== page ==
chocolate milk juice new Brunswick schools

Chocolate Milk and Juice Divide a Province

The milk war isn’t just a Canada/US issue. My social media has been filled with passionate opinions on both sides of the debate regarding New Brunswick’s decision to ban the sale of chocolate milk (and juice) in schools.

For me, I’m never going to complain that my children’s choices are limited to healthy options at school because it still means they have options. I might be in the minority here, but I never had the option to buy meals in elementary school. Every child brought lunch or went home. There was no cafeteria. Once a month, Fridays were Hot Dog Day, and parents came to the school and cooked a few hundred hot dogs on the stove in the teacher’s room. You could buy one for a dollar, but even then lots of kids still opted out. For a few years there was a milk program; you’d pre-pay for a small carton of white milk that was delivered to your classroom mid-morning. That’s it. No vending machines. No microwaves. And we all survived. So take out the chocolate milk and juice; I’m just glad there’s a salad bar and hot lunch option for my kids on the days I’d be happy sending them with Lunchables or whatever else I can grab quickly when I haven’t scheduled my meal prep properly.

Before we continue much further, let’s just clarify the changes. First, these changes do not in any way apply to foods and beverages that students bring from home. You can still send what you want in your child’s lunch. But schools in our province are not to sell or make available (so vending machines, canteens, fundraisers, etc.) items such as “flavoured milk and juices,” as “all food and beverages sold, served, or otherwise offered … [must be of] a higher nutritional value which are lower in saturated fat, sugar, and sodium.” Honestly, how is that a bad thing? Do I think chocolate milk and juice are terrible choices? No. But they don’t need to be everyday choices and that’s the point with this change.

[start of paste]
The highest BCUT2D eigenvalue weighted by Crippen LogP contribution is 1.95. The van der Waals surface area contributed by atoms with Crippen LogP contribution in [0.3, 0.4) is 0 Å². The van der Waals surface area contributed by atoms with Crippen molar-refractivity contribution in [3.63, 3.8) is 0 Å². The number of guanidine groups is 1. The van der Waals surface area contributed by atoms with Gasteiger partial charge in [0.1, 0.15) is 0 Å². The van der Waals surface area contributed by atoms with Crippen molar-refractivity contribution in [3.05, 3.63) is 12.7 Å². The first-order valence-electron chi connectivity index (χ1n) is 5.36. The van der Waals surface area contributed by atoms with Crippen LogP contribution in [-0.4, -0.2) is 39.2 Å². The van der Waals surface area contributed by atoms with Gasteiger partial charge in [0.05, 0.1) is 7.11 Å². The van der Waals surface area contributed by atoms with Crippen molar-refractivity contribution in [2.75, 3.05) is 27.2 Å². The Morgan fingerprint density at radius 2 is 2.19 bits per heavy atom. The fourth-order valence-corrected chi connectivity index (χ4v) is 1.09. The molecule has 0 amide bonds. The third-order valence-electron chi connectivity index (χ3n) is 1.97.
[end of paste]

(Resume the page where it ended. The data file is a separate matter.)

Some critics say it’s not the schools’ place to monitor what children eat. No, it’s not. But it is within the mandate of every school to teach our children. The goal of these changes is not only to combat obesity, but also to teach children about nutrition. In the words of Education and Early Childhood Development Minister Brian Kenny; “It is important that we … teach [our students] what a proper meal looks like.”

Generally, children eat just one meal a day at school, five days a week. That leaves 16 other meals each week that are not impacted by these changes. I don’t expect every meal a child eats to be perfectly balanced; my kids certainly don’t eat like that, even on the days I manage to create meals that set a proper example. But they are learning about healthy choices and most of that is coming from school, not necessarily here at home. Our daughter, in Grade One, knows to look at labels to consider daily recommended intakes for sugar and fat to determine how much of something is appropriate at a certain meal. That’s a life skill I’m just learning as an adult.

I didn’t have an issue with chocolate milk and juice available at school. And I’m not opposed to the odd bake sale, cotton candy stand, or ice cream cake fundraiser. But I support the overall goal of this change – and I can allow my children to enjoy treats any of the 140-odd hours a week they are not at school. They’ll survive without chocolate milk and juice for 25 hours a week.

A version of this post appeared originally in the Times & Transcript. Click here for more of Jenna Morton’s column, She Said.

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